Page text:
One of the things that cognitive scientists do is look for, identify, and describe mechanisms. For example, cognitive scientists are interested in our ability (or proclivity) to ascribe mental states to others things and creatures. So, some posit a “theory of mind” mechanism. But, intuitively, there will not be a mechanism for every one of our abilities or behaviors. For example, it would be surprising if there were mechanism for driving a car. But if that is right, then we need principled reasons to think so. Or, at the very least, we need a story about why some of our abilities have mechanisms and others don’t. In this post, I’ll briefly consider four such stories. One of the take-aways will be that it is not obvious why some abilities (like driving a car) do not have mechanisms. Another take-away will be that it is not obvious what scientists mean by ‘mechanism’. Continue reading On Inferring Mechanisms In Cognitive Science
Some people think that skill and expertise is unreflective and flow-like. Others disagree. They think that skillful and expert actions often accompany (or even require) reflection. In this post, I give you excerpts from well-known proponents of each view and try to clarify their disagreement. Continue reading The Roles of Intuition & Reflection in Skill & Expertise
I recently reread Tyler Burge’s “Our Entitlement to Self-knowledge” (1996). Burge argues that our capacity for critical reasoning entails a capacity for self-knowledge.
Like a lot of philosophy, this paper is barely connected to the relevant science. So when I find myself disagreeing with the authors’ assumptions, I’m not sure whether the disagreement matters. After all, we might disagree because we have different, unfalsifiable intuitions. But if we disagree about facts, then it matters: one of us is demonstrably wrong. In this post I will articulate my disagreement. I will also try to figure out whether it matters. Continue reading Why Critical Reasoning Might Not Require Self-knowledge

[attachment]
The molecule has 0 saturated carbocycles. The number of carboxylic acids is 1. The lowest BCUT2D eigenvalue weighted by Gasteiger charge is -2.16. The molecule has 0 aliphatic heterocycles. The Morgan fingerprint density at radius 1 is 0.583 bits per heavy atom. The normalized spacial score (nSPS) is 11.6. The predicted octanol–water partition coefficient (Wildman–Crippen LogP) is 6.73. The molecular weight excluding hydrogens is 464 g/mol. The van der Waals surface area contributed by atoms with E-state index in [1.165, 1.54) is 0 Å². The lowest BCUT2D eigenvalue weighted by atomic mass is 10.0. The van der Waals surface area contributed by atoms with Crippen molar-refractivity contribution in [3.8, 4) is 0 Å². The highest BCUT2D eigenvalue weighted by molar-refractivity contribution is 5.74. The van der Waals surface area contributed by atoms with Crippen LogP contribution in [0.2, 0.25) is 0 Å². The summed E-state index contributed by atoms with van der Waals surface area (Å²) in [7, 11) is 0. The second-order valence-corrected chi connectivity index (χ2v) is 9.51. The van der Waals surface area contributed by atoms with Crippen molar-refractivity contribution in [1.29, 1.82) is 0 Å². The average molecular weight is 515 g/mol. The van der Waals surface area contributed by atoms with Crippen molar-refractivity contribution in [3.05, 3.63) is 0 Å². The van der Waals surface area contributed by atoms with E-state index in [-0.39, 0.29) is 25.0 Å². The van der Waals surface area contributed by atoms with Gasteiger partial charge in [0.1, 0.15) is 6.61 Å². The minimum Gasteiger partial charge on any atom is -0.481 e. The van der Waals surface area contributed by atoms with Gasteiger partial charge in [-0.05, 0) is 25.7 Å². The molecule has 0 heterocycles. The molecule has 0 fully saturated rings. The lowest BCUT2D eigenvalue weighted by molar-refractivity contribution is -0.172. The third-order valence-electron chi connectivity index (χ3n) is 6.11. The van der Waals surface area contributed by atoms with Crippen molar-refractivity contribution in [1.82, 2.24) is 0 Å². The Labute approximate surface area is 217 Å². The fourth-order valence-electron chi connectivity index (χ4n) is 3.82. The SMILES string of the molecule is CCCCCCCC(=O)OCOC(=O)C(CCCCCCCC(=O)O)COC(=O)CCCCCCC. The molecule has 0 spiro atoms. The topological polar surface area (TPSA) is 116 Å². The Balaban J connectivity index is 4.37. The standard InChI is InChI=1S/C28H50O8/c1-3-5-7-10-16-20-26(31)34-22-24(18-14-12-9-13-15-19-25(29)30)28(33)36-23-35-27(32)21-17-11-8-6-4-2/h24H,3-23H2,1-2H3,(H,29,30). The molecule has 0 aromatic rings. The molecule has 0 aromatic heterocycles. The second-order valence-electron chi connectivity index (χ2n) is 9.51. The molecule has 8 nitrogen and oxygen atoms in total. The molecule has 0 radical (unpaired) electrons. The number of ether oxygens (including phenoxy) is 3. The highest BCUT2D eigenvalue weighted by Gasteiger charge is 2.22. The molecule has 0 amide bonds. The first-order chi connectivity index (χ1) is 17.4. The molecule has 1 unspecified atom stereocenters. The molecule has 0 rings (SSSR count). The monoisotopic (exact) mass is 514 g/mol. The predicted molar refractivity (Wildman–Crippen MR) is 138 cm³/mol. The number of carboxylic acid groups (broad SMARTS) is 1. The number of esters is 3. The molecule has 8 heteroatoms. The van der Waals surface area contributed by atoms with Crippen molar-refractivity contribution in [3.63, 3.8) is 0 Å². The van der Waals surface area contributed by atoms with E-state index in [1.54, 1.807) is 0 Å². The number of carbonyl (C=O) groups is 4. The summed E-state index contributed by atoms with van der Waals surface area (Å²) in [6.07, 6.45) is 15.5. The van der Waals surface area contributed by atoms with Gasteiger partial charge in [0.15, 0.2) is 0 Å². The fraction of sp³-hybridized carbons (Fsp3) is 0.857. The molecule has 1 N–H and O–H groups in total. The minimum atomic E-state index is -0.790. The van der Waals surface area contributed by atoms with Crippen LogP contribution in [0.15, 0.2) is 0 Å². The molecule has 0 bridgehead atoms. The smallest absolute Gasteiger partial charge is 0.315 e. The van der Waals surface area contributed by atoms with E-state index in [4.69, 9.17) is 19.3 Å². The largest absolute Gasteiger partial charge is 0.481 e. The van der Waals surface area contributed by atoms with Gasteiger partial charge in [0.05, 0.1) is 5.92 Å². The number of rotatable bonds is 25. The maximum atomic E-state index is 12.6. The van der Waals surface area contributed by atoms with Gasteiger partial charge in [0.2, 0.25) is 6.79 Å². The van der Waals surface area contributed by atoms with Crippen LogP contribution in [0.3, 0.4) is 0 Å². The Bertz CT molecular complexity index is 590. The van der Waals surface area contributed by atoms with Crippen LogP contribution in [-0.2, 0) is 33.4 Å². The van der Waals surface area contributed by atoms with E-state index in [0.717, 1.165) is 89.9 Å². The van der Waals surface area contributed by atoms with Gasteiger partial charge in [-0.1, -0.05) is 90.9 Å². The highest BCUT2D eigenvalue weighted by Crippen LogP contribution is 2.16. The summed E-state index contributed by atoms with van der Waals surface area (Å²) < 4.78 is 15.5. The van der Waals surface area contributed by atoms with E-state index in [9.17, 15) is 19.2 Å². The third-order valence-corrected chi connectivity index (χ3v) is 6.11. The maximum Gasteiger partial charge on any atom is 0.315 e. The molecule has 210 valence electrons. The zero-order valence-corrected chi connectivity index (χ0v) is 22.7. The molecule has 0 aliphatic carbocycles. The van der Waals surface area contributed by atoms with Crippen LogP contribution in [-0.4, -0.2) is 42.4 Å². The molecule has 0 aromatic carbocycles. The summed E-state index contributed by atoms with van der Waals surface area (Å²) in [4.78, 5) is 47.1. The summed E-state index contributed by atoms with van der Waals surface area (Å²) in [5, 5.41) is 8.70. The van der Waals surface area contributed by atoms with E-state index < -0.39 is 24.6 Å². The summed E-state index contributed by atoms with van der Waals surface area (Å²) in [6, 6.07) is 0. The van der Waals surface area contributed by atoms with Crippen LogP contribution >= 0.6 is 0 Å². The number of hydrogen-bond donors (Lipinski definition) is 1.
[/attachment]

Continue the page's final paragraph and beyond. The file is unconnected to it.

The Minds Online conference starts today, has three week-long, and ends on September 29th. So mark your calendars and set aside some time to read and comment.
You will find that each Minds Online session has a keynote and a few contributed papers — each contributed paper with its own invited commenters. Papers are posted for advanced reading the Saturday before their session. And public commenting for each session runs from Monday (8am, EST) to Friday.
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Conference hashtag: #MindsOnline2017. The full program is below: Continue reading Free, online conference on the philosophy and science of mind!
Christine Korsgaard’s Sources of Normativity is one of the most impressive pieces of philosophy I’ve ever read. There are many, many reasons to read the book. Right now I am reading it because I want to understand Korsgaard’s view of reflective reasoning. She thinks that reflective reasoning is important for all of morality — #NBD. And her notion of ‘reflective’ is very similar to cognitive scientists’, but not the same. In this post, I explain Korsgaards’ view and how it differs from cognitive scientists’. Continue reading Christine Korsgaard on Reflection and Reflective Endorsement
Christopher Peacocke’s The Mirror of the World (2014) is largely about self-consciousness. In the book, Peacocke distinguishes “reflective” self-consciousness from other kinds of self-consciousness. In this post, I will try to understand what Peacocke means by ‘reflective’. Spoiler: it is not what I and many other philosphers mean by ‘reflective’. Continue reading What Christopher Peacocke means by ‘Reflective Self-consciousness’
Last week I was talking about intuition. I think of intuition as — among other things — unconscious and automatic reasoning. The opposite of that would be conscious and deliberative reasoning. We might call that reflective reasoning.† In this post, I want to talk about reflective reasoning. How does it work? And why does it work? And — spoiler alert — why does it sometimes not work? Continue reading What Is Reflective Reasoning?